Being an aunt is so awesome. I never feel pressure to dress my nieces and nephews perfectly, or feed them organic stuff. Everything I say seems so wise. I can count on one hand the number of times I’ve gotten angry or impatient. When they were little it was so easy picking up my little cherubs to play pretend parent for an afternoon. Then, I’d hand them back and go home to sleep for the next 20 hours brainwashed into thinking THIS is why I should have kids!
Some days I feel my upgrade to Mom is a scam. Sleep deprivation. Bodily functions gone awry. The yelling. The screaming. None of it could be real. Could it? What happened to all the cute baby coos and the fun toddler trips to the pumpkin farm? What happened to those doe eyed little pudgy faced kids following me around telling me they want to be my best friend forever?
Ohhhhhh. Those moments only happen in between the butt wiping, disciplining, no sleeping roller coaster ride called parenting. Can you tell this was a rough week at the casa de Whatever Mom? After doling out my millionth time out and reminding my child for the one hundredth time why we DO NOT open the toilet seat with our mouth, I wondered where did this all go wrong? I miss the days I can just hang with a kid and listen to their laugh vs. breaking up their sibling discord. I miss just getting into the car without a one hour go-round about socks. I miss how easy it is being the aunt. The fun one.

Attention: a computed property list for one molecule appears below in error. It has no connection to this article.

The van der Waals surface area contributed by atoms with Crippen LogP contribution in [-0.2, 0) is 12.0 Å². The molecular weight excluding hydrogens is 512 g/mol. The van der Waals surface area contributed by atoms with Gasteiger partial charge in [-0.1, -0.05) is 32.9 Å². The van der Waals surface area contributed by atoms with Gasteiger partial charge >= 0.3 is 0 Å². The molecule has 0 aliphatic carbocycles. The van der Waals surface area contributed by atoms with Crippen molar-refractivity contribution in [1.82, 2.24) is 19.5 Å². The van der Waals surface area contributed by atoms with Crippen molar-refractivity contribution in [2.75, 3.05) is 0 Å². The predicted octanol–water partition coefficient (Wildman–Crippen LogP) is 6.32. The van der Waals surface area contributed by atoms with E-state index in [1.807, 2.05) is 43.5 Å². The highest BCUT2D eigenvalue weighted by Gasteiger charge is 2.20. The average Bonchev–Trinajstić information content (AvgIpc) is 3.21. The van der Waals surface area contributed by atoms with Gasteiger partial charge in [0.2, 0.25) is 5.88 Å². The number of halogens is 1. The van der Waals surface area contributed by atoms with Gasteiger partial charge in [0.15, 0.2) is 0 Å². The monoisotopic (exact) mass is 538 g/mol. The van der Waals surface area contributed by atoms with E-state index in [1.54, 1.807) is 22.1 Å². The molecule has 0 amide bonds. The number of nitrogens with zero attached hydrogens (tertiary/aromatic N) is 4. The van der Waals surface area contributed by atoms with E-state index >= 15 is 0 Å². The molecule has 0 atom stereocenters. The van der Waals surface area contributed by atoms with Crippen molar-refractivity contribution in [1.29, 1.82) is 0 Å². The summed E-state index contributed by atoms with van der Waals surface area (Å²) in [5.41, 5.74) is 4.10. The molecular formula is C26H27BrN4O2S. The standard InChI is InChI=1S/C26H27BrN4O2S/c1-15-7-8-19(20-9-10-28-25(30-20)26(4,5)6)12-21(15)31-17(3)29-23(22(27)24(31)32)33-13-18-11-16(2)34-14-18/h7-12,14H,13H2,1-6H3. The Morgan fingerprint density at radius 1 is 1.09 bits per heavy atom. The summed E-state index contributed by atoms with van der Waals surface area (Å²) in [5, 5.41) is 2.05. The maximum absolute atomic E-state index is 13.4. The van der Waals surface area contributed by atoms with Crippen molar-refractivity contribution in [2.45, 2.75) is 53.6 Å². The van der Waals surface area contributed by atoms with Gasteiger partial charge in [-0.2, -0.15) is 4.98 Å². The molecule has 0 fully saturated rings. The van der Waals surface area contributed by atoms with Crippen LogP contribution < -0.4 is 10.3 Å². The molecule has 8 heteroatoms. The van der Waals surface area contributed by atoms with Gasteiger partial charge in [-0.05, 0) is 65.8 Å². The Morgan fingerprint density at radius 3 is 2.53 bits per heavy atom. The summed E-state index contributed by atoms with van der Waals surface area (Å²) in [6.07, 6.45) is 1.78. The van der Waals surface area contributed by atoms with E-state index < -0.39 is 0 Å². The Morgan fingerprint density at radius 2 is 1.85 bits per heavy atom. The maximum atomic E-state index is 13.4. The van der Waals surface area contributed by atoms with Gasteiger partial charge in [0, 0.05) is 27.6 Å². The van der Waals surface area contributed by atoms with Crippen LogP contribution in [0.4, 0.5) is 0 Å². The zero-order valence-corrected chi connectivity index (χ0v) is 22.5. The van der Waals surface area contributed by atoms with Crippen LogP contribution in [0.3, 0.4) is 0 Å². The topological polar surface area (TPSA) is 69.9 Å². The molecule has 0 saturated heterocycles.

So here are my top 10 reasons why being an aunt is easier than being a mom:
Dear Ryan, Jeremy, Ashley, Lillian and Nathan,
10. I was always happy to change the one wet diaper you made in our four hours together, because I didn’t just change the last 3,654 wet diapers you made. I’d even squish your cute little tush and giggle over the “toot” you just made.
9. I don’t have to keep track of what foods you eat. You want 10 cheese sticks, 4 donuts and a gallon of blue juice. Sure! I won’t be there to watch your mom huddled in the fetal position pulling her hair out and cursing my name while you ride the “blue demon” back to being her precious little baby.
8. You never ruined any of my stuff with markers or crayons. Ever. Thank you!
7. I never had to wash any of your poop off my hands. Again, thank you!
6. It was the 90’s. Organic wasn’t even a thing yet.
5. Yes was our favorite word! “Can I have a balloon?” YES! “Can I have two chocolate bars?” YES! “Can you buy me that toy with really loud bells and whistles?” YES!